Similarly, where hop extracts of any type, as opposed to whole hops or pellets, are used these should also be declared.
EBCU agrees that the alcohol percentage by volume should be displayed.
In regard to stating the calorie and carbohydrate content, while EBCU can see the obvious advantage it offers to the consumer seeking to regulate their calorie intake, we believe that currently this is outweighed by the counter-arguments.
For example, the calorific value of alcohol does not reflect its energy content in the same way as it does for carbohydrates and fats because some alcohol is excreted from the body unchanged or only partially metabolised. Not all the calorific value is used therefore.
Additionally, we accept the point made by some in the health lobby that there is potential for some people to reduce their food intake to accommodate their alcohol intake as part of a calorie-controlled diet, a practice we would not encourage.
Our current position therefore is that we are unconvinced that this is necessary. However, should any government seek to impose such a rule we believe it should be applied across the board to all alcoholic beverages and soft drinks, rather than singling our beer for special treatment.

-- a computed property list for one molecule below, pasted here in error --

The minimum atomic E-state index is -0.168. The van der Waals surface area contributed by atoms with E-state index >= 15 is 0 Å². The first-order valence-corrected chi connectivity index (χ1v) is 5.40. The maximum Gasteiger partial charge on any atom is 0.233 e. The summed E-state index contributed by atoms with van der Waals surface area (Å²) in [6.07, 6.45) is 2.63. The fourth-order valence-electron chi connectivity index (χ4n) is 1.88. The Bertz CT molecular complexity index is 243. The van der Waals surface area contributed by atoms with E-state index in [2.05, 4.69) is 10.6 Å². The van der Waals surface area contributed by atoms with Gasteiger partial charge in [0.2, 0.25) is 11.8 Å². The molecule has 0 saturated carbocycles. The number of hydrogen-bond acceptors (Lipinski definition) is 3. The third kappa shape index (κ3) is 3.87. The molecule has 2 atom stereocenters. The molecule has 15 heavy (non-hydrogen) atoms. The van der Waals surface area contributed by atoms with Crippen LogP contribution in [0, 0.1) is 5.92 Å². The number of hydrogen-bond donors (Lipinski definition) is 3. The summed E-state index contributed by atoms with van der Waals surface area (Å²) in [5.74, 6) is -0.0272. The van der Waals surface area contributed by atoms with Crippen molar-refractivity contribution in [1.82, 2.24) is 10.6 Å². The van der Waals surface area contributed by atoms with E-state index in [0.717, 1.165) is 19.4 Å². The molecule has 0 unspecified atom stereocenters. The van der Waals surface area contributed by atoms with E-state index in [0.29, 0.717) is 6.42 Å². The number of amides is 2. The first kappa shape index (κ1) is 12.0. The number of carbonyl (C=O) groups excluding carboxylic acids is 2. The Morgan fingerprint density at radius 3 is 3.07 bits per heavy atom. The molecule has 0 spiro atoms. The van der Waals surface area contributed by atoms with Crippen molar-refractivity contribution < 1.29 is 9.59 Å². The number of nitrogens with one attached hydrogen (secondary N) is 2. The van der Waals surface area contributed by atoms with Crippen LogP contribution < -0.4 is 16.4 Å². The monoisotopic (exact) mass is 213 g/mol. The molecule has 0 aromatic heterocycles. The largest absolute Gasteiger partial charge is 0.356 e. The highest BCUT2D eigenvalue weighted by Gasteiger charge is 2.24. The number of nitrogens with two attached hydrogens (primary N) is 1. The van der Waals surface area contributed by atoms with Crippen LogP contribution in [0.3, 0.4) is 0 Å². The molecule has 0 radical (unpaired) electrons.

Also the presentation for all alcoholic beverages should be the figure for a serving size of 100 ml.
Matters EBCU would leave to producers. (For now at least.)
Recent years have seen an upsurge of new beer styles around the world, along with descriptors that have been developed in the main to set rules for entry to and prizes from a growing number of international beer competitions.
EBCU takes the view that a beer style is primarily an informal agreement between a brewer and a customer, expressed via a label or beer name, by which the former gives the latter a rough idea of what they are going to get.
While recognizing the potential usefulness of beer styles, EBCU respects the idea that styles evolve over time and that it would therefore not be either desirable or practical at this time to legislate for these.